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      An efficient organic magnesium borate-based electrolyte with non-nucleophilic characteristics for magnesium–sulfur battery

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          Abstract

          An efficient organic magnesium borate-based electrolyte with non-nucleophilic characteristics for magnesium–sulfur battery.

          Abstract

          Two-electron transfer chemistry based on earth-abundant Mg and S offers great possibilities of delivering higher energy density than current Li-ion technology. The development of non-nucleophilic electrolytes that reversibly and efficiently plate and strip Mg is believed to be a major obstacle to the implementation of this divalent battery technology. In this study, we present a new type of organic magnesium borate-based electrolyte that primarily comprises tetrakis(hexafluoroisopropyl)borate anions [B(HFP) 4] and solvated cations [Mg 4Cl 6(DME) 6] 2+, which was synthesized via a facile in situ reaction of tris(hexafluoroisopropyl)borate [B(HFP) 3], MgCl 2 and Mg powder in 1,2-dimethoxyethane (DME). Rigorous analyses including NMR, mass spectroscopy and single-crystal XRD were conducted to identify the equilibrium species in the abovementioned solution. The as-prepared Mg-ion electrolyte exhibited unprecedented Mg plating/stripping performance, such as high anodic stability up to 3.3 V ( vs. Mg/Mg 2+), high ionic conductivity of 5.58 mS cm −1, a low overpotential of 0.11 V for plating processes and Coulombic efficiencies greater than 98%. By virtue of the non-nucleophilic nature of this electrolyte, a fully reversible Mg/S battery was constructed that displayed an extremely low overpotential of 0.3 V and a high discharge capacity of up to 1247 mA h g −1 and yielded a specific energy of approximately 1200 W h kg −1 (10 times higher that of the Chevrel benchmark) based on the weight of active sulfur. More significantly, commonly used sulfur-carbon nanotube (S-CNTs) cathodes with S contents of 80 wt% and S loadings of 1.5 mg cm −2 were demonstrated to withstand more than 100 cycles without obvious capacity decay and to enable fast conversion processes, which achieved a charging current rate of up to 500 mA g −1. Our findings convincingly validate the pivotal role of the newly designed non-nucleophilic Mg-ion electrolyte for practical Mg/S battery chemistry.

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          Building better batteries.

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            Prototype systems for rechargeable magnesium batteries.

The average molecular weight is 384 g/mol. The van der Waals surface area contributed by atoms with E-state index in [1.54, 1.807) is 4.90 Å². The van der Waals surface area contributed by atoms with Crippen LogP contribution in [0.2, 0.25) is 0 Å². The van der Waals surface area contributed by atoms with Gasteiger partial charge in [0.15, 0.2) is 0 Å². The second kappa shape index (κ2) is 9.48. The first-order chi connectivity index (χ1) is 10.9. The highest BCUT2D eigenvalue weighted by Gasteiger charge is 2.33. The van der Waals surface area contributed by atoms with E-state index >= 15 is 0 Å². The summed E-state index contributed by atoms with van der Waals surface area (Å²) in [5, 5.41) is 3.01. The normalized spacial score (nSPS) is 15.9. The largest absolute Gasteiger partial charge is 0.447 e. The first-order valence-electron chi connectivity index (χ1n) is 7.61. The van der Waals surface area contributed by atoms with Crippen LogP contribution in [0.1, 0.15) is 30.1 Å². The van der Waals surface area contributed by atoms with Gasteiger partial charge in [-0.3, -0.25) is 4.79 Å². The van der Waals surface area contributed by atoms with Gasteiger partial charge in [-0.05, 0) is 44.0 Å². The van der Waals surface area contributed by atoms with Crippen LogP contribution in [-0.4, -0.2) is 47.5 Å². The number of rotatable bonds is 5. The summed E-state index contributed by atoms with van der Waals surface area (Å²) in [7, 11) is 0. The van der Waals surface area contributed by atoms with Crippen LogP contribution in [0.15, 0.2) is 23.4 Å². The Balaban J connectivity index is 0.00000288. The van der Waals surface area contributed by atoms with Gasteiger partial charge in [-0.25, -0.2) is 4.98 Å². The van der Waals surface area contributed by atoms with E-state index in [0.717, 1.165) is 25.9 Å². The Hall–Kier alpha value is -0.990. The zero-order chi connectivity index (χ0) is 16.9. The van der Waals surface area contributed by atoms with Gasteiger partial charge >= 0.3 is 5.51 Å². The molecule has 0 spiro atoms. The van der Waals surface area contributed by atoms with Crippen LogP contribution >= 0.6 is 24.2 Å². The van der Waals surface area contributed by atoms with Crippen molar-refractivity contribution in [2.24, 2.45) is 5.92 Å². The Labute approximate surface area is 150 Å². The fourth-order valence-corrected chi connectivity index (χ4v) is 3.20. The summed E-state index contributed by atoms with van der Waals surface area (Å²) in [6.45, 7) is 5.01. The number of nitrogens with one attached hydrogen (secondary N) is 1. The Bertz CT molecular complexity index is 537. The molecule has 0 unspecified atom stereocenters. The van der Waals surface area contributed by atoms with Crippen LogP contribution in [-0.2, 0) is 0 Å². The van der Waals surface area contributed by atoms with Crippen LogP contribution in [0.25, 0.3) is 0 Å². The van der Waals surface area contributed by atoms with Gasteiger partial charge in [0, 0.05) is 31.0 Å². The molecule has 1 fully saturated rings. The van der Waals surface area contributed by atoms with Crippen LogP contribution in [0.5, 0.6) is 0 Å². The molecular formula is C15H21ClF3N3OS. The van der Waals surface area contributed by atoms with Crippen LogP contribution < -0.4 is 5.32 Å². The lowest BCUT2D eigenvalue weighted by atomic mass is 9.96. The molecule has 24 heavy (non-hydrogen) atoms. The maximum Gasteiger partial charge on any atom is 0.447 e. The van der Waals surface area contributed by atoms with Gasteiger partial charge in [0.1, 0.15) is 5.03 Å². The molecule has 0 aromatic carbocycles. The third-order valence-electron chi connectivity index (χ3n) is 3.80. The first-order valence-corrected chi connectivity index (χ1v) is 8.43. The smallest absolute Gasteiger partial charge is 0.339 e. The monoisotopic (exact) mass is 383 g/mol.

The thermodynamic properties of magnesium make it a natural choice for use as an anode material in rechargeable batteries, because it may provide a considerably higher energy density than the commonly used lead-acid and nickel-cadmium systems. Moreover, in contrast to lead and cadmium, magnesium is inexpensive, environmentally friendly and safe to handle. But the development of Mg batteries has been hindered by two problems. First, owing to the chemical activity of Mg, only solutions that neither donate nor accept protons are suitable as electrolytes; but most of these solutions allow the growth of passivating surface films, which inhibit any electrochemical reaction. Second, the choice of cathode materials has been limited by the difficulty of intercalating Mg ions in many hosts. Following previous studies of the electrochemistry of Mg electrodes in various non-aqueous solutions, and of a variety of intercalation electrodes, we have now developed rechargeable Mg battery systems that show promise for applications. The systems comprise electrolyte solutions based on Mg organohaloaluminate salts, and Mg(x)Mo3S4 cathodes, into which Mg ions can be intercalated reversibly, and with relatively fast kinetics. We expect that further improvements in the energy density will make these batteries a viable alternative to existing systems.
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              Mg rechargeable batteries: an on-going challenge

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                Author and article information

                Journal
                EESNBY
                Energy & Environmental Science
                Energy Environ. Sci.
                Royal Society of Chemistry (RSC)
                1754-5692
                1754-5706
                2017
                2017
                : 10
                : 12
                : 2616-2625
                Affiliations
                [1 ]Qingdao Industrial Energy Storage Research Institute
                [2 ]Qingdao Institute of Bioenergy and Bioprocess Technology
                [3 ]Chinese Academy of Sciences
                [4 ]Qingdao 266101
                [5 ]P. R. China
                [6 ]College of Chemistry and Molecular Engineering
                [7 ]Qingdao University of Science and Technology
                [8 ]Qingdao 266042
                Article
                10.1039/C7EE02304A
                © 2017

                http://rsc.li/journals-terms-of-use

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                Self URI (article page): http://xlink.rsc.org/?DOI=C7EE02304A

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